STUDENTS from Dundee University have collaborated with NHS Fife and the Scottish Drugs Forum to create a series of educational comics about drugs and the link to oral health.
Students and researchers from the Scottish Centre for Comics Studies and School of Dentistry came together with the Scottish Drugs Forum (SDF) for the Oral Health Improvement for People with Experience of Drugs (OHIPED) project.
The comics form part of a series of resources that will be used to deliver oral health mentor training to addiction workers while also aiming to improve access to services.
Drug use affects oral health through direct physical routes but the lifestyle that often accompanies drug use – high-sugar diets, malnutrition, poor oral hygiene, and lack of regular dental care – can also impact oral health.
Research shows an increase in decayed and extracted teeth among people with substance use problems, alongside increased embarrassment and stress regarding their appearance leading to poor self-esteem.
They recounted poor experiences of accessing dental services and preventive dental care, with the stigma of past drug use increased significantly by poor oral health.
The comics also mentions that rather than visiting their dentist to receive safe pain relief, individuals might choose to deal with toothache by self-medicating.
Dr Niall McGoldrick, of NHS Fife and Dundee University School of Dentistry said: “The participants told us that when they were using drugs they were not thinking about their oral health.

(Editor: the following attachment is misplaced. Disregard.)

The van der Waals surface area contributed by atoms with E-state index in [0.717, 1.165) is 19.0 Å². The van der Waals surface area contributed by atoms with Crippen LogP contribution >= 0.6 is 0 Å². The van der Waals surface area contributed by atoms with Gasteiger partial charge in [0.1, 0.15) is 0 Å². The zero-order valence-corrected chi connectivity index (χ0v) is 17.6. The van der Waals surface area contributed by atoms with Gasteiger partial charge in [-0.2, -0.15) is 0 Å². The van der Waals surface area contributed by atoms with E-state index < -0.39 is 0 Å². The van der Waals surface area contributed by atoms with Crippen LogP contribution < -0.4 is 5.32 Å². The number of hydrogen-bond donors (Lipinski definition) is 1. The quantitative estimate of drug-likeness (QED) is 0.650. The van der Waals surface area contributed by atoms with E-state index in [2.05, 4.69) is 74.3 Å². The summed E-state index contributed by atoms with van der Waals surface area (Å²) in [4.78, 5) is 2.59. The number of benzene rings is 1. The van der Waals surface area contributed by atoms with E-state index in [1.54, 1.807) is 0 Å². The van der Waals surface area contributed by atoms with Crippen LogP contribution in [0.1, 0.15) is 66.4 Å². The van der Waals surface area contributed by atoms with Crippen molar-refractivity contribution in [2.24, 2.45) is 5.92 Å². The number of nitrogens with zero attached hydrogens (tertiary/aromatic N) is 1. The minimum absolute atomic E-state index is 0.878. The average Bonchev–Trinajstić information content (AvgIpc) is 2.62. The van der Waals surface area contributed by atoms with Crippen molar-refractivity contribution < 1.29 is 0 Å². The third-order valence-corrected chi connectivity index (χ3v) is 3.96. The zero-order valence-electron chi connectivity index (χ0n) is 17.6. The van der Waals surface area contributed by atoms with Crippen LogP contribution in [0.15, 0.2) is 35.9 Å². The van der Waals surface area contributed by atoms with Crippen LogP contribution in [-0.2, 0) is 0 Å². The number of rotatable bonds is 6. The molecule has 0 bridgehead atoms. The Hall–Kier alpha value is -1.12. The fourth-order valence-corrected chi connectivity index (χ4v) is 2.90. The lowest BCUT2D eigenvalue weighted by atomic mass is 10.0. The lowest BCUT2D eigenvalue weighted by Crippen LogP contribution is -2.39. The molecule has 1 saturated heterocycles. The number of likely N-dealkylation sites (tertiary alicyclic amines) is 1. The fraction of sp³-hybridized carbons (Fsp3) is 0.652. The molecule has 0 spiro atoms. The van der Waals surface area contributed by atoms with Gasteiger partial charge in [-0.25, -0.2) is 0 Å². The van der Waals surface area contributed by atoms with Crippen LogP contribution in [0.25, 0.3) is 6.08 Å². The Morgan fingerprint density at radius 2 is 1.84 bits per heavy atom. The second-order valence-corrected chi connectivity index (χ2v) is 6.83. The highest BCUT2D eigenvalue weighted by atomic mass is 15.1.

“In addition to the aesthetic impact of this, it obviously makes them more susceptible to infections and other oral health problems.
“A major concern is that when dealing with significant toothache or other problems, individuals may be tempted to take more drugs to deal with the pain.
“This is one of the first studies to look at this issue, but we have substantial anecdotal evidence about the effects of prolonged or problematic drug use on an individual’s oral health.
“We saw the comics as a novel way to communicate these messages as an adjunct to a wider oral health improvement programme.
“The stories are based on lived experience and each comic is designed around a particular theme.
“We need to engage more with this group and let them know about safe pain relief, how to access treatment and how to look after their family’s oral health.”
The comics are just one of several resources that volunteers with the SDF helped produce to share the impact drugs and alcohol have had on their lives.
Project partners also looked to help increase the confidence of those who have experience with drug or alcohol use when it came to undertaking their own research.
Katy MacLeod, Peer Research and Engagement Programme Manager at SDF, said: “This project has offered a good opportunity for organisations to bring their expertise together and co-produce materials with people with lived and living experience of problematic drug and alcohol use.
“By communicating these messages through the voices of those who have living experience, the project aimed to produce innovative resources for groups who may not typically access dental health services.
“The volunteers involved shared that they identified with the stories, characters and animations that were produced and felt such health messages in this kind of format work.
“We hope that these creative and accessible resources will have a positive impact on raising awareness and increasing uptake of dental health care services amongst people who use substances.”
The OHIPED project involved Professor Christopher Murray, of the School of Humanities and Director of SCCS, and comics artists Dr Damon Herd, Rebecca Horner, Andrew Strachan, Olivia Hicks and Katie Quinn.